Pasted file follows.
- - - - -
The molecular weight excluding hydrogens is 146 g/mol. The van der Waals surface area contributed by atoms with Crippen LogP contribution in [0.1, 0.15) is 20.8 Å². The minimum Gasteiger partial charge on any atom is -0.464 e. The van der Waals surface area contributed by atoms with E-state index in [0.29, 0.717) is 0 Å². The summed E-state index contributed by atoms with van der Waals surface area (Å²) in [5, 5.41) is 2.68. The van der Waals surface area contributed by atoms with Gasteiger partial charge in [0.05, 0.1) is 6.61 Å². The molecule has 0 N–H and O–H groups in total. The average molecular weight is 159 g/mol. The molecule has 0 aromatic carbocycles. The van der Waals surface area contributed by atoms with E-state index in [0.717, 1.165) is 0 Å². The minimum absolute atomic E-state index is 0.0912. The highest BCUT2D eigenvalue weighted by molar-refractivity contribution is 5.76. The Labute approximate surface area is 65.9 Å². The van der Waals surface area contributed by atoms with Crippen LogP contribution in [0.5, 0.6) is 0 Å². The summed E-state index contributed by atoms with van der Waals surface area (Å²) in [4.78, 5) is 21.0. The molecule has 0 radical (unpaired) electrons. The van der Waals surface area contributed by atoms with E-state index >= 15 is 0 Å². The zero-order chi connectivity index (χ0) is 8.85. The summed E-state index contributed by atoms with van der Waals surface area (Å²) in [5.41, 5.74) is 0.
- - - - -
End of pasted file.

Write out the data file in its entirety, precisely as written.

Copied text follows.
The molecular weight excluding hydrogens is 146 g/mol. The van der Waals surface area contributed by atoms with Crippen LogP contribution in [0.1, 0.15) is 20.8 Å². The minimum Gasteiger partial charge on any atom is -0.464 e. The van der Waals surface area contributed by atoms with E-state index in [0.29, 0.717) is 0 Å². The summed E-state index contributed by atoms with van der Waals surface area (Å²) in [5, 5.41) is 2.68. The van der Waals surface area contributed by atoms with Gasteiger partial charge in [0.05, 0.1) is 6.61 Å². The molecule has 0 N–H and O–H groups in total. The average molecular weight is 159 g/mol. The molecule has 0 aromatic carbocycles. The van der Waals surface area contributed by atoms with E-state index in [0.717, 1.165) is 0 Å². The minimum absolute atomic E-state index is 0.0912. The highest BCUT2D eigenvalue weighted by molar-refractivity contribution is 5.76. The Labute approximate surface area is 65.9 Å². The van der Waals surface area contributed by atoms with Crippen LogP contribution in [0.5, 0.6) is 0 Å². The summed E-state index contributed by atoms with van der Waals surface area (Å²) in [4.78, 5) is 21.0. The molecule has 0 radical (unpaired) electrons. The van der Waals surface area contributed by atoms with E-state index >= 15 is 0 Å². The zero-order chi connectivity index (χ0) is 8.85. The summed E-state index contributed by atoms with van der Waals surface area (Å²) in [5.41, 5.74) is 0.